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  • Now, on NOVA,

  • take a thrill ride into

  • a world stranger than science fiction,

  • where you play the game, by breaking some rules,

  • where a new view of the universe,

  • pushes you beyond the limits

  • of your wildest imagination.

  • This is the world of string theory,

  • a way of describing every force and all matter

  • from an atom to earth, to the end of the galaxies --

  • from the birth of time to its final tick --

  • in a single theory, a theory of everything.

  • Our guide to this brave new world

  • is Brian Greene, bestselling author and physicist.

  • BRIAN GREENE

  • And no matter how many times I come here,

  • I never seem to get used to it.

  • NARRATOR: Can he help us solve

  • the greatest puzzle of modern physics --

  • that our understanding of the universe

  • is based on two sets of laws, that don't agree?

  • Resolving that contradiction eluded even Einstein,

  • who made it his final quest.

  • After decades,

  • we may finally be on the verge of a breakthrough.

  • The solution is strings,

  • tiny bits of energy vibrating

  • like the strings on a cello,

  • a cosmic symphony

  • at the heart of all reality.

  • But it comes at a price:

  • parallel universes and 11 dimensions,

  • most of which

  • you've never seen.

  • BRIAN GREENE: We really may live in a universe

  • with more dimensions than meet the eye.

  • AMANDA PEET People who have said that there were extra dimensions

  • of space have been

  • labeled crackpots, or people who are bananas.

  • NARRATOR: A mirage of science and mathematics

  • or the ultimate theory of everything?

  • S. JAMES GATES, JR.

  • If string theory fails to provide

  • a testable prediction,

  • then nobody should believe it.

  • SHELDON LEE GLASHOW

  • Is that a theory of physics,

  • or a philosophy?

  • BRIAN GREENE: One thing that is certain

  • is that string theory is already showing us that the universe

  • may be a lot stranger

  • than any of us ever imagined.

  • NARRATOR: Coming up tonight...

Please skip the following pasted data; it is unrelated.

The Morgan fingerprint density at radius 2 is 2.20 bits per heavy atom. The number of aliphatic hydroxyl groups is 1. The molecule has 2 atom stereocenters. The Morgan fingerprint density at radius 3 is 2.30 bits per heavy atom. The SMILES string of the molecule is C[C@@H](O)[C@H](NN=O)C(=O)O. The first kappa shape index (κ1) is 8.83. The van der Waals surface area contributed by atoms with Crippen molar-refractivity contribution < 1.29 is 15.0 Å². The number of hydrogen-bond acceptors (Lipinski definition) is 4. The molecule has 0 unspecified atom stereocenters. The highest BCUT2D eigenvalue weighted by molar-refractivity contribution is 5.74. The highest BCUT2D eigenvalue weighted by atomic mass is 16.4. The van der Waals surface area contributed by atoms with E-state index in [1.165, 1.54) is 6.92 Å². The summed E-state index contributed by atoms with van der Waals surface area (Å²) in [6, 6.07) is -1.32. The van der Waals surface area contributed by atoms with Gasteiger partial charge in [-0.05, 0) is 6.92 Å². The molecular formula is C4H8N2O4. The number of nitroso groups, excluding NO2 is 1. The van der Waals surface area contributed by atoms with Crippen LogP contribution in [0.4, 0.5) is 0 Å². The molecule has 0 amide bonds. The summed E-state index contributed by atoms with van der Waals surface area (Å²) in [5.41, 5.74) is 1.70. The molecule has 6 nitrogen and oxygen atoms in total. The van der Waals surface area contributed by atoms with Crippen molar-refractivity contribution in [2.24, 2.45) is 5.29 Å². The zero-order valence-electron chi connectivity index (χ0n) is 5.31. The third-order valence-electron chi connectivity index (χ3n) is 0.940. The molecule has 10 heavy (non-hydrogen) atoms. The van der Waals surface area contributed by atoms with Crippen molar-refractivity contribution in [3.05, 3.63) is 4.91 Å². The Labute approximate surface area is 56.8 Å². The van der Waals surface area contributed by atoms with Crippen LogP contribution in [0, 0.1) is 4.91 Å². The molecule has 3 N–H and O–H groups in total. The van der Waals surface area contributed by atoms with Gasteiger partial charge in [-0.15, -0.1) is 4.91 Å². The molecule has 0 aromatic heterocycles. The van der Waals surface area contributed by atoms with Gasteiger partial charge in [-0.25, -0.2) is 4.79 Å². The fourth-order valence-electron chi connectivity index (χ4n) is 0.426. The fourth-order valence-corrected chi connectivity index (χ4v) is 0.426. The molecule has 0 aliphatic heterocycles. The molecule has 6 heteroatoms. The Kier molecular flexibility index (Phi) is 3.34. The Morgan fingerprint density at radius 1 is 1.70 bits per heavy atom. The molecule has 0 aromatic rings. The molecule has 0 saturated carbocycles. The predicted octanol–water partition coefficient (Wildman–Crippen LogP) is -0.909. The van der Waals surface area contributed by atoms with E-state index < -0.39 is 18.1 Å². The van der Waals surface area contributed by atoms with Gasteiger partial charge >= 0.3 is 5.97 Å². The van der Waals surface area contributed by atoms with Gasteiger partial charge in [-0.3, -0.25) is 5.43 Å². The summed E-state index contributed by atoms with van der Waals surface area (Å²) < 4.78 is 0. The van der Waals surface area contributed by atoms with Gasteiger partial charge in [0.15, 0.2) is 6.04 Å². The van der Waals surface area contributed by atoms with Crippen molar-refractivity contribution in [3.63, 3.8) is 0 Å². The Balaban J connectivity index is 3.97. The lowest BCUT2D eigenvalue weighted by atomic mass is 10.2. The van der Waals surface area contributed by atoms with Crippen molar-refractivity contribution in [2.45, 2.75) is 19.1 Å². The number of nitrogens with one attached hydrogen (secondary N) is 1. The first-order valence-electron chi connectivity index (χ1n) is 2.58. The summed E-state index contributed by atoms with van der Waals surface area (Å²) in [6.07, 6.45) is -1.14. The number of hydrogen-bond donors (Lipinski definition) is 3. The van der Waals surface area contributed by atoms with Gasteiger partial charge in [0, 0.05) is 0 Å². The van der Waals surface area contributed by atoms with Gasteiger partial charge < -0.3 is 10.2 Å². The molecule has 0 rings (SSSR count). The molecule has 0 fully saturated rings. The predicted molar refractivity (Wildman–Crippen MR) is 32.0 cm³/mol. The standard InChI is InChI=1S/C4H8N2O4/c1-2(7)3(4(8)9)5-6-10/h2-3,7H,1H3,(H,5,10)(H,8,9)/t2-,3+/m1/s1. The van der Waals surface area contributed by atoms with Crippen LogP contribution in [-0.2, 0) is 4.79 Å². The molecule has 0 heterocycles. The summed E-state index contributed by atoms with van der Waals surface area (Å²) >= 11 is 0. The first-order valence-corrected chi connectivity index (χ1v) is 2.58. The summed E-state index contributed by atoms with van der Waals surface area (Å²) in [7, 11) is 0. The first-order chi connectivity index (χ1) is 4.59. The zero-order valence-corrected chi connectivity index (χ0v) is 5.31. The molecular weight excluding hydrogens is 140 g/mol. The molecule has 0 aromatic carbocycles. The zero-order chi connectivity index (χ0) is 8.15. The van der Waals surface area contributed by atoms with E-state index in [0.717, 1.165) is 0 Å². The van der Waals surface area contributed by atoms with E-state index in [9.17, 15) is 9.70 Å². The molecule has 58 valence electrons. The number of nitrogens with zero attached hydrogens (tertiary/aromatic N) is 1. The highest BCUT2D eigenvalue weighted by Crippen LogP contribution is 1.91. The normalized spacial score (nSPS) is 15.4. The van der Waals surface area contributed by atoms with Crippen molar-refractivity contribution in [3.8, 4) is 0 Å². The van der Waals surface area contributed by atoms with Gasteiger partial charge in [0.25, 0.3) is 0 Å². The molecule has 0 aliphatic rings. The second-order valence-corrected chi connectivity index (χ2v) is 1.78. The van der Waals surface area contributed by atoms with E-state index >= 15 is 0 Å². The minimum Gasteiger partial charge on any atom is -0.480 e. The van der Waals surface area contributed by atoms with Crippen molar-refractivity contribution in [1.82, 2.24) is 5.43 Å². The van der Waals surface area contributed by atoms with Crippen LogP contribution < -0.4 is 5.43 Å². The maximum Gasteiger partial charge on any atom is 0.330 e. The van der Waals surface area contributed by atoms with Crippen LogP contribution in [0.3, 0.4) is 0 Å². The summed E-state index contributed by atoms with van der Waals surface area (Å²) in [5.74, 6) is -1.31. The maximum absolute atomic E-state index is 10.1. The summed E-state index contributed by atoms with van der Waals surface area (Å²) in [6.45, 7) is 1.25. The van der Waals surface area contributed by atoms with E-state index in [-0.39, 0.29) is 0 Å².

• it all started with an apple.

  • S. JAMES GATES, JR.

  • The triumph of Newton's equations

  • come from the quest

  • to understand the planets and the stars.

  • NARRATOR: And we've come a long way since.

  • BRIAN GREENE: Einstein gave the world

  • a new picture for what

  • the force of gravity actually is.

  • NARRATOR: Where he left off, string theorists now dare to go.

  • But how close are they to fulfilling Einstein's dream?

  • Watch The Elegant Universe right now.

  • THE ELEGANT UNIVERSE

  • Hosted By Brian Green

  • Einstein's Dream

  • A Theory of Everything?

  • BRIAN GREENE: Fifty years ago, this house was the scene of one of

  • the greatest mysteries of modern science,

  • a mystery so profound that today

  • thousands of scientists on the cutting edge of physics

  • are still trying to solve it.

  • Albert Einstein spent his last two decades

  • in this modest home in Princeton, New Jersey.

  • And in his second floor study

  • Einstein relentlessly sought a single theory so powerful

  • it would describe all the workings of the universe.

  • Even as he neared the end of his life

  • Einstein kept a notepad close at hand,

  • furiously trying to come up with the equations

  • for what would come to be known as the "Theory of Everything."

  • Convinced he was on the verge of

  • the most important discovery in the history of science,